In other business, the board:
.Accepted the resignation of teacher Melanie Garvin, effective at the
end of this school year.
.Hired Brenda Zimmerman and Larry Ball as certified substitutes.

Scotts company to be featured on History Channel
From J-T Staff reports:
History Channel watchers will see a familiar face on television tonight.
The Scotts Miracle Gro Company will be featured on the series "Modern
Marvels:  Lawn Tech" at 10 p.m.
The episode was shot at Scotts' Corporate Headquarters in Marysville and
examines the latest research in turf-grass science.
According to the History Channel's website, for the 21st century, turf
grass is the number one crop grown in the United States
When suburbia exploded after World War II, turf became the defining
characteristic of nearly every yard.
The piece features the greenhouse facility at Scotts and explains how
grass seed is bred for special characteristics.
Several Scotts employees will be featured including Ashton Ritchie, Eric
Nelson, and John Marshall.

Mayor Kruse will not run for re-election

From J-T staff reports:
Marysville Mayor Tom Kruse reported Tuesday that he will not seek
re-election later this year.
"It is with mixed emotions, that I announce today that I am not going to
seek a fourth term as Mayor of the City of Marysville," Kruse wrote in a
statement. "As a citizen and business owner in Marysville for the last
36 years, I have strived to contribute to Marysville with the sole
purpose of improving the quality of life in the community where I have
chosen to raise my family."
Although Kruse never officially announced his intentions to run for
re-election, he had indicated he had plans to seek another term. He had
previously served as Marysville Mayor from 1988 to 1996. In 2004 he was
voted back in, after winning against candidates John Gore and David Creviston.
Kruse explained that as mayor for the last 3 1/2 years, it has been his
objective to put forth a "responsible plan to address the current and
future needs for our community which are both complex and at times, controversial."
He said that he feels his administration has accomplished a great deal
and has had success toward this objective. He cites his staff's support
and dedication as factors in the success.
"I feel one of my most significant accomplishments in my last term as
mayor has been motivating city staff to do their job and be accountable
to the people in the community they serve," Kruse said. "I did that by
providing them with the direction and resources they needed."
To date the only candidate who has officially announced intentions to
run for Marysville mayor is resident Chris Schmenk.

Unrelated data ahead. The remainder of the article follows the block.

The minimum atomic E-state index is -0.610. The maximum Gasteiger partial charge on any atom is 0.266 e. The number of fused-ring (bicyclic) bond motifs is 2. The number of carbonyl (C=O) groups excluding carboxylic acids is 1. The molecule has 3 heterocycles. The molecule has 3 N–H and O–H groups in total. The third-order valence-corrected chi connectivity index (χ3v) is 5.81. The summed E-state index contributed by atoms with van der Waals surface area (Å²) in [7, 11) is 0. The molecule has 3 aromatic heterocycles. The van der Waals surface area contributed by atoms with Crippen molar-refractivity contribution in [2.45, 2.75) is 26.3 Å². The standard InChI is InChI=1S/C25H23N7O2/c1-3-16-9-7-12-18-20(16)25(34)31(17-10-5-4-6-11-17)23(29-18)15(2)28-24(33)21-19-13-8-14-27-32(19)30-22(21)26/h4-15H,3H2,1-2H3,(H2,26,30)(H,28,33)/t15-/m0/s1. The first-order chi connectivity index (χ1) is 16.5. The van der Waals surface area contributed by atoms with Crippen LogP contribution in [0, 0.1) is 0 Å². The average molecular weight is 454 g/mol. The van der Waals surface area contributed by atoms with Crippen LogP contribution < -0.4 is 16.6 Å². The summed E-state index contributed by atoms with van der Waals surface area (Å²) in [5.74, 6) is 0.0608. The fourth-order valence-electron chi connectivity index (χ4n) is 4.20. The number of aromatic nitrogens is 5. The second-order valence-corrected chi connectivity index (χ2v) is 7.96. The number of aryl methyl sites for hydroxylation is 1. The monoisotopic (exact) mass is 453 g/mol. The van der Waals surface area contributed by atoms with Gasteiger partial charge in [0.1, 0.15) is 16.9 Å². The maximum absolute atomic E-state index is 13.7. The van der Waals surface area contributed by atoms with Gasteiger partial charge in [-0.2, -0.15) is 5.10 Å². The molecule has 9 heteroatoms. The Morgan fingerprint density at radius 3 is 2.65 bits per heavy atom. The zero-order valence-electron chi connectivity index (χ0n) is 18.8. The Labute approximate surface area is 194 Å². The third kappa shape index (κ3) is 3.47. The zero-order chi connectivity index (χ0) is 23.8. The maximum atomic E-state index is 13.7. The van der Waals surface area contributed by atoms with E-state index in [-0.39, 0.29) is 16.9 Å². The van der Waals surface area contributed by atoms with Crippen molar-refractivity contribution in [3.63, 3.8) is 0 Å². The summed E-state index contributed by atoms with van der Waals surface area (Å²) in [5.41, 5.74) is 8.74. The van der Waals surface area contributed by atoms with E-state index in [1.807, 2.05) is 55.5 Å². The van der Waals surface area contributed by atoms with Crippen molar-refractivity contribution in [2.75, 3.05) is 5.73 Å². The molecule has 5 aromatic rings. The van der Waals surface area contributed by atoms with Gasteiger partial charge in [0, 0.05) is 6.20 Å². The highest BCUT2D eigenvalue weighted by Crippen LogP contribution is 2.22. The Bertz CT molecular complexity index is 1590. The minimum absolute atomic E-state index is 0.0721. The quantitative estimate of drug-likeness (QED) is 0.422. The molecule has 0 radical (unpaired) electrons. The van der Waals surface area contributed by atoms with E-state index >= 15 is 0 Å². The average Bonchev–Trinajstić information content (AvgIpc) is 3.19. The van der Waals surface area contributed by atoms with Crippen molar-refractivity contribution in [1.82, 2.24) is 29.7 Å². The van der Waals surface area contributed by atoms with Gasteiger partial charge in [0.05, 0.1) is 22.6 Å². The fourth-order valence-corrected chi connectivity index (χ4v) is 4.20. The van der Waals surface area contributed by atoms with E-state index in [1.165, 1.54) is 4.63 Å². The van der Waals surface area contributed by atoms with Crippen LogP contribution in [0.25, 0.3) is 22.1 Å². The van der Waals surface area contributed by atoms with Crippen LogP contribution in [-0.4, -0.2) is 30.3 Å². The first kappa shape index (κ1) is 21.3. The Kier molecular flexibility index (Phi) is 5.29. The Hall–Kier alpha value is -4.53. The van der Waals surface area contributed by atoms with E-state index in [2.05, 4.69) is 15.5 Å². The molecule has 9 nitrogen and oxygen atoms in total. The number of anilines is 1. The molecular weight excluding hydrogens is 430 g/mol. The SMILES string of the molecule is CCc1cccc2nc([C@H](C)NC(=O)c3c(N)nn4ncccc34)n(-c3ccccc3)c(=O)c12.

Kruse said he has enjoyed his time as mayor, but hopes to pursue other
venues now.
"While I find what I do enjoyable and rewarding, I feel it is time to
discover new horizons," Kruse said. "After discussing this with my
family, I feel it is time to spend more time traveling and enjoying time
with my family and finding other meaningful service activity."
He said over the course of his political service, "experience has taught
me true service is not about political gains, it is not about me, but it
is about serving the public to the best of my ability."
Kruse said he acknowledges his staff and those within the community who
have supported him over the years in office.

Smoke break
After smoking ban, Honda workers head to the highway to have a puff

At Honda of America smoke breaks are turning into road trips.
The Smoke-Free Ohio law that went into effect Dec. 7 meant that workers
at the facility could not smoke in or near the company buildings, but
the auto maker took it a step farther, banning smoking on Honda property on Feb. 8.
Now Honda associates are using 10-minute breaks and the half-hour lunch
period to hustle to their cars and drive off  company property. Each day
dozens of vehicles park along the side of Honda Parkway as workers smoke during breaks.
"Our number one concern for our associates is their safety," said Ed
Miller, Honda Public Relations. "We obviously would like to see the situation eliminated."
Sheriff Rocky Nelson said his office has been in constant communication
with Honda about the problem.
"We certainly can see both sides of the issue, and the last thing we
want to do is have people feeling like we're coming down on them," said Nelson.
According to Nelson, meetings between his office, the county
prosecutor's office, the county engineer's office and Honda have taken place.
To eliminate the safety concerns of the parked vehicles, Honda plans to